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Livestock Stakeholders urged to digitise feed production

Stakeholders in livestock farming in Kiambu County have been urged to use properly formulated feed that will provide their animals with the nutrients they require for optimal growth and milk or egg production.

This was during a training conducted by the Kenya Industrial Research and Development Institute (KIRDI) in collaboration with animal health and nutrition stakeholders on animal feed formulation for commercial and farm use.

The five-day training, which targeted farmers and entrepreneurs who have ventured into feed formulation and manufacturing, covered the basics of animal nutrition, feed stuffs and their selection, quality control of both the raw material and feed product, processing of feed stuff, feeding standards and ratio formulation using state-of-the-art computer software.

Speaking during the forum, Dr Martha Induli from KIRDI said feed formulation for commercial purposes includes determining volumes of ingredients and additives to blend to create compound feeds that meet the known nutrient requirements of targeted species and achieve production goals at an optimised cost.

Various stakeholders during the KIRDI training on commercial feed formulation.

“A properly fed animal will develop strong bones, muscles and tissues and its immune system will function properly, which leads to improved performance and increased yields, which is the goal of every livestock farmer. Age, weight, production goals and other physiological requirements of the animal are also taken into consideration,” she said.

Dr Induli also noted that there were a few categories of feed formulation methods: manual, mathematical, or statistical, but the primary focus of the training was the computer method, in line with the government’s agenda of a thriving digital economy.

“The computer method involves the use of special software programmes that take into account all factors as well as the availability and cost of the various feed ingredients. By entering these variables into the software, the computer can create a recommended feed formula that meets the animal’s nutritional needs while optimising costs and minimising waste,” she said.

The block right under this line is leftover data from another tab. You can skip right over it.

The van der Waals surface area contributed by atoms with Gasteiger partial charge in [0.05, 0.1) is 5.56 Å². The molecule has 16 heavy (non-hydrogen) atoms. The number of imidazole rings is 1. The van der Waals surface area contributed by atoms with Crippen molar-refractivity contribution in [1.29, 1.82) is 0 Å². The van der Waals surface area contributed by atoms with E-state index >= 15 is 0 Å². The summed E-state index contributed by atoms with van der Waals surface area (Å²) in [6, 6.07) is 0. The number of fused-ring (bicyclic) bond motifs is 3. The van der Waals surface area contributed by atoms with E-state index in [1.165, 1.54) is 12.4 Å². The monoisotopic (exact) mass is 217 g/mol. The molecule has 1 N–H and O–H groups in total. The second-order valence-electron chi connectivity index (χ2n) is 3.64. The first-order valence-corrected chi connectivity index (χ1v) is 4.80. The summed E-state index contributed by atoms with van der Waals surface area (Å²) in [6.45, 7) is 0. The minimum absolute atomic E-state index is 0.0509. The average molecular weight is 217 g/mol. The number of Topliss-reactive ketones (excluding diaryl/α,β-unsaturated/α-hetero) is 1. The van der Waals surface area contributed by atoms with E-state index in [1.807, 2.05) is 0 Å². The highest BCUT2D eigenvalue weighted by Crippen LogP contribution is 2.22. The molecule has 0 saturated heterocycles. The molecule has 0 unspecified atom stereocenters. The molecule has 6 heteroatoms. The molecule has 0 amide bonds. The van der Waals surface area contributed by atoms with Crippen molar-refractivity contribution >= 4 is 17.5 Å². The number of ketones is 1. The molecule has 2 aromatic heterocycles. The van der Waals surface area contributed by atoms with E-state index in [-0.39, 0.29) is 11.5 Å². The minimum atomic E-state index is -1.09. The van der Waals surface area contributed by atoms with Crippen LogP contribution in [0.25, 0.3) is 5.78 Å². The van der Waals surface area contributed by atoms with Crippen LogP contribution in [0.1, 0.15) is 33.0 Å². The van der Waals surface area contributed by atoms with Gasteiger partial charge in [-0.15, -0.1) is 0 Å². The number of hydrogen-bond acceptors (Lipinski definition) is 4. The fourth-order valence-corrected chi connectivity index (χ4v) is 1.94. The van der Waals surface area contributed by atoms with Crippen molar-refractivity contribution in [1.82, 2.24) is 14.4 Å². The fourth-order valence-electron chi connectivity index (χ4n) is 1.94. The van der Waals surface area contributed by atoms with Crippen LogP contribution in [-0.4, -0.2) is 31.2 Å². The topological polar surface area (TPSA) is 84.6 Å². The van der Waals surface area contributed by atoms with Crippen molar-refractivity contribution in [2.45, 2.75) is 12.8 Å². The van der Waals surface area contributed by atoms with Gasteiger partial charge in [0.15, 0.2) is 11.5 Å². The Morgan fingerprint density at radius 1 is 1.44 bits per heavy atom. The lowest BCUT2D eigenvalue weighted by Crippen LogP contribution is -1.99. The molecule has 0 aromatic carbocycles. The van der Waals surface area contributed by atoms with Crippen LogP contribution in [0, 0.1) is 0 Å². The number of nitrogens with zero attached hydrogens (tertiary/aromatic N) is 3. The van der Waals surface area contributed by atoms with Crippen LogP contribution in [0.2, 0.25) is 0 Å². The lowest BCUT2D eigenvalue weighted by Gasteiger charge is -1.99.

The formula could also be easily adjusted to achieve the desired result, unlike the previous years, when the trial-and-error method was used, where feed was formulated from available ingredients and tested on animals to determine if it met the animals’ nutritional needs. Based on the results of the trial, adjustments are then made until the desired nutrient profile is achieved, which may take months or even years to perfect.

Joseph Mwangi, a poultry farmer from Juja present at the forum, said he was interested in feed formulation as the commercially produced feed would sometimes lack the proper nutrition that his chickens required, especially in cold weather where egg production dwindled.

“All animals are not the same and what works for one farmer might not work for the other. The information I have received will help me formulate feed that will be specially produced for my poultry business and I believe this will be a game changer for my business,” he said.

The training benefits county governments, feed manufacturers, feed-related affiliates, universities, community-based organisations (CBOs), farmers, feed suppliers and researchers. Since its inception, more than 290 participants from different counties within Kenya as well as from countries across the East African region have been trained.

By Hellen Lunalo

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